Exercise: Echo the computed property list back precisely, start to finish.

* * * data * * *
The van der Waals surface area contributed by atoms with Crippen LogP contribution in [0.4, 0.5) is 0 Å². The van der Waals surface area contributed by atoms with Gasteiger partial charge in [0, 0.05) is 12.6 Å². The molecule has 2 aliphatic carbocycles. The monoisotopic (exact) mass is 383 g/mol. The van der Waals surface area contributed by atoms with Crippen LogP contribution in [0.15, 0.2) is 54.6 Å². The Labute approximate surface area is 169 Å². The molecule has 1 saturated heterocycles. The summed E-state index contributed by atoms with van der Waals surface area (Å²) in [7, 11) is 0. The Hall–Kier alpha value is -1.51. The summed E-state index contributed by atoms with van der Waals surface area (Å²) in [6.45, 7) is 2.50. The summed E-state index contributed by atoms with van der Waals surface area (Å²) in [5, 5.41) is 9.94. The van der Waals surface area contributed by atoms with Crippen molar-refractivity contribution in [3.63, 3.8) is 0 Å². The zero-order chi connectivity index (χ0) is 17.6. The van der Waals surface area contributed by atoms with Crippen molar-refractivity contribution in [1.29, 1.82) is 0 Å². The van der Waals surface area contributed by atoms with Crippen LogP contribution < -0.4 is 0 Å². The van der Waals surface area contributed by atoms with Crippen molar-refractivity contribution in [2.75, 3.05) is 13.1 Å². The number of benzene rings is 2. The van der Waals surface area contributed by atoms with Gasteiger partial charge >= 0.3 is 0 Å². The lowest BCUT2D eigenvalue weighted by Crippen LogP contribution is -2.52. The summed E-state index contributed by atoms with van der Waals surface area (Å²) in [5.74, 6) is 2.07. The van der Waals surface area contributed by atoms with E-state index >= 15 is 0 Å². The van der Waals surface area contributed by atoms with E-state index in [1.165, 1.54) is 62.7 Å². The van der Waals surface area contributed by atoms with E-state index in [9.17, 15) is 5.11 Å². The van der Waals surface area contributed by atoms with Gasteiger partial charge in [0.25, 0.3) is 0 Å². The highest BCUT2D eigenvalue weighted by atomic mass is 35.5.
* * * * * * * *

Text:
The van der Waals surface area contributed by atoms with Crippen LogP contribution in [0.4, 0.5) is 0 Å². The van der Waals surface area contributed by atoms with Gasteiger partial charge in [0, 0.05) is 12.6 Å². The molecule has 2 aliphatic carbocycles. The monoisotopic (exact) mass is 383 g/mol. The van der Waals surface area contributed by atoms with Crippen LogP contribution in [0.15, 0.2) is 54.6 Å². The Labute approximate surface area is 169 Å². The molecule has 1 saturated heterocycles. The summed E-state index contributed by atoms with van der Waals surface area (Å²) in [7, 11) is 0. The Hall–Kier alpha value is -1.51. The summed E-state index contributed by atoms with van der Waals surface area (Å²) in [6.45, 7) is 2.50. The summed E-state index contributed by atoms with van der Waals surface area (Å²) in [5, 5.41) is 9.94. The van der Waals surface area contributed by atoms with Crippen molar-refractivity contribution in [3.63, 3.8) is 0 Å². The zero-order chi connectivity index (χ0) is 17.6. The van der Waals surface area contributed by atoms with Crippen molar-refractivity contribution in [1.29, 1.82) is 0 Å². The van der Waals surface area contributed by atoms with Crippen LogP contribution < -0.4 is 0 Å². The van der Waals surface area contributed by atoms with Crippen molar-refractivity contribution in [2.75, 3.05) is 13.1 Å². The number of benzene rings is 2. The van der Waals surface area contributed by atoms with Gasteiger partial charge >= 0.3 is 0 Å². The lowest BCUT2D eigenvalue weighted by Crippen LogP contribution is -2.52. The summed E-state index contributed by atoms with van der Waals surface area (Å²) in [5.74, 6) is 2.07. The van der Waals surface area contributed by atoms with E-state index >= 15 is 0 Å². The van der Waals surface area contributed by atoms with E-state index in [1.165, 1.54) is 62.7 Å². The van der Waals surface area contributed by atoms with E-state index in [9.17, 15) is 5.11 Å². The van der Waals surface area contributed by atoms with Gasteiger partial charge in [0.25, 0.3) is 0 Å². The highest BCUT2D eigenvalue weighted by atomic mass is 35.5.